Moreover, while bracing for the European Court of Human Rights’ Grand Chamber decision in the case of Selahattin Demirtaş, which was scheduled to be announced on December 22nd, 2020, the President Erdoğan avowed “(…) if there is any such right, we’re not going to be defending it. I believe our judiciary wouldn’t confer any such right to a terrorist like Selahattin Demirtaş”, thereby suggesting that the concerns regarding the likelihood of a similar failure in the execution of the ECHR’s decision were far from being unwarranted.  

In principle, Turkey’s failure in abiding by the ECHR’s judgments in the cases of Kavala and Demirtaş may trigger both the infringement procedure and the application of the new sanction regime. However, given the EU’s persistent failure in sending a clear message to Turkey, particularly because of the concerns relating to the ongoing cooperation agenda on refugees, such a scenario doesn’t appear to be realistic.

Indeed, speaking to the Euronews, Joseph Borrell, the founding father of the new sanction regime, pointed to the lack of significant improvement in Turkey’s relations with the European Union; adding, along with those pressing for real action, there are also member states who still remain reluctant about imposing sanctions on Turkey.[8]

Following the adoption of this new mechanism, the Luxembourg Foreign Minister Jean Asselborn and the Austrian Foreign Ministers Alexander Schallenberg publicly announced that the new framework could be considered a warning to Turkey, and both demanded the EU to take more concrete decisions using a very clear language.[9] Despite these statements, however, at the EU’s leaders’ summit on 10-11 December 2020, proposals for wider sanctions or an arms embargo were rejected, and the leaders only agreed on imposing gradual sanctions targeting individuals and companies involved in Turkey’s gas drilling in the Eastern Mediterranean. [10]

In light of these developments, one can assuredly speak of a certain degree of reluctance about Turkey. Moreover, it is still unclear whether these sanctions would work in practice or yield tangible outcomes. Considering that triggering the infringement procedure under Article 46/4 of the European Convention on Human Rights requires a decision to be adopted by a majority vote of two-thirds of the representatives in the Committee of Ministers and that there are many other countries committing human rights violations, and given the political nature of persons/bodies entitled to adopt such decisions, it isn’t difficult to see that with the states dreading that their own turn might come next, achieving this higher quorum would be very unlikely. Furthermore, reaching the unanimity required in the EU Global Human Rights Sanctions Regime would, undoubtedly, be even a daunting challenge.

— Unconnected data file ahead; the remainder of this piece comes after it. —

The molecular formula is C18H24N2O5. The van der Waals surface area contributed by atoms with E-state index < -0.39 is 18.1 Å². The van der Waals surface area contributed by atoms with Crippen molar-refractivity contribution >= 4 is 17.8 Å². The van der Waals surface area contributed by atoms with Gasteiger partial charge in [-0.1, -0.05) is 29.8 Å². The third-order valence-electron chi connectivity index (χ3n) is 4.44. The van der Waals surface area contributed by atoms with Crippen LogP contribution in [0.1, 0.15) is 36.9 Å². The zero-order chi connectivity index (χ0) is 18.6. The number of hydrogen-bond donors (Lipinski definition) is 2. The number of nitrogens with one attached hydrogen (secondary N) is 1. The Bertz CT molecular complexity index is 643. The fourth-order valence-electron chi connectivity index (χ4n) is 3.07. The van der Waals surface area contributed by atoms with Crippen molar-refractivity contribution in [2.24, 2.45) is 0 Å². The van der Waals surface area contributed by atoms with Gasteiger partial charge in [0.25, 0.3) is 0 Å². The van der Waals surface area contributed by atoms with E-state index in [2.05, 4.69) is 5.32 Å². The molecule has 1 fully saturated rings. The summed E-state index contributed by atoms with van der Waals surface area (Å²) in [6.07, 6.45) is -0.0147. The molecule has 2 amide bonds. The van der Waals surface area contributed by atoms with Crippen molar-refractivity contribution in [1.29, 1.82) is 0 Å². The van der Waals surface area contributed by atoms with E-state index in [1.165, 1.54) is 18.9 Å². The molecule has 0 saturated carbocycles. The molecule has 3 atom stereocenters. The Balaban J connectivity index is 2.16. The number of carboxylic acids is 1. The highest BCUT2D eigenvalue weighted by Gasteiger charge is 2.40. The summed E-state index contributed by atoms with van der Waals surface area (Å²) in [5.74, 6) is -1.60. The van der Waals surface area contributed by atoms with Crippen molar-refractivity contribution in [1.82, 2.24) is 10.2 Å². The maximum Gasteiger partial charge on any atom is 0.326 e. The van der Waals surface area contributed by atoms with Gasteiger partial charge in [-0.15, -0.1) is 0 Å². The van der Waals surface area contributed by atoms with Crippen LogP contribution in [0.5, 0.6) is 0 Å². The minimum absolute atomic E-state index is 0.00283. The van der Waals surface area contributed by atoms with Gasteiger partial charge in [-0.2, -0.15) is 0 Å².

Currently, there is also no consensus among scholars on the effectiveness of international sanctions. Some academics even argue that it would be remiss of a state not to avoid the risk of sullying its own reputation in the international fora by committing human rights violations, that it would eventually execute judgments, and sanctions will only be ineffective, if not counterproductive, against a state which obstinately refuses to follow court orders despite all warnings and actively resists to any change.

In addition, given the high number of states “perpetrating human rights violations”, the target country would inevitably raise the uncomfortable question: “But why me?” Thus, in the framework of a mechanism requiring unanimity for adopting decisions, at a certain point, it will be almost impossible for the states voting against each other.  

Notwithstanding these concerns, as we all vividly remember from the Council of Europe’s experience with Russia, triggering sanction mechanisms would also result the target country doing nothing, or even thundering threats to withdraw from the membership or withhold the payment of the obligatory contributions to the annual budget. Although sanctions are purportedly designed in a manner to avoid any direct impact on the civilians, they could lead the targeted countries to abandon or become estranged from the institutions, and thus merely depriving its citizens suffering from serious rights violations from the only available remedy to pursue the justice and further compounding their isolation.

With the twin advances of authoritarianism and populism across the world, international organisations unfortunately fall short of formulating swift and effective responses proportionate to the gravity of the situation. More often than not, selective and exclusive campaigns which are limited to the “deserving/acceptable” or “very important” individuals don’t only ignore, or even obscure, the plight of other victims; but also, are unable to exceed beyond “raising concerns”, and remain ineffective in the face of unprecedented waves of state oppression. We shall therefore wait and see whether the European Union will continue to “follow the developments with deep concern” or choose to effectively implement this new sanction regime whose main goal was proclaimed as to “stop perpetrators believing they can get away with their crimes.”


[3] Josep Borrell, “The long and complex road towards an EU Global Human Rights Sanctions Regime”, 31.10.2020,

[5] The Committee of Ministers of the Council of Europe, 2019 Annual Report,

[6] Demirtaş v. Turkey (no. 2), 14305/17, 20.11.2018, § 274

[7] The Committee of Ministers of the Council of Europe, 1-3 December 2020 dated meeting,

[8] Euro News, “Josep Borrell: There are countries that are reluctant to sanction Turkey in the EU”, 03.12.2020,

[9] DW, “Maas: Our dialogues with Turkey had not yet borne fruit”, 07.12.2020,

[10] DW, “EU announces gradual sanctions against Turkey”, 11.12.2020,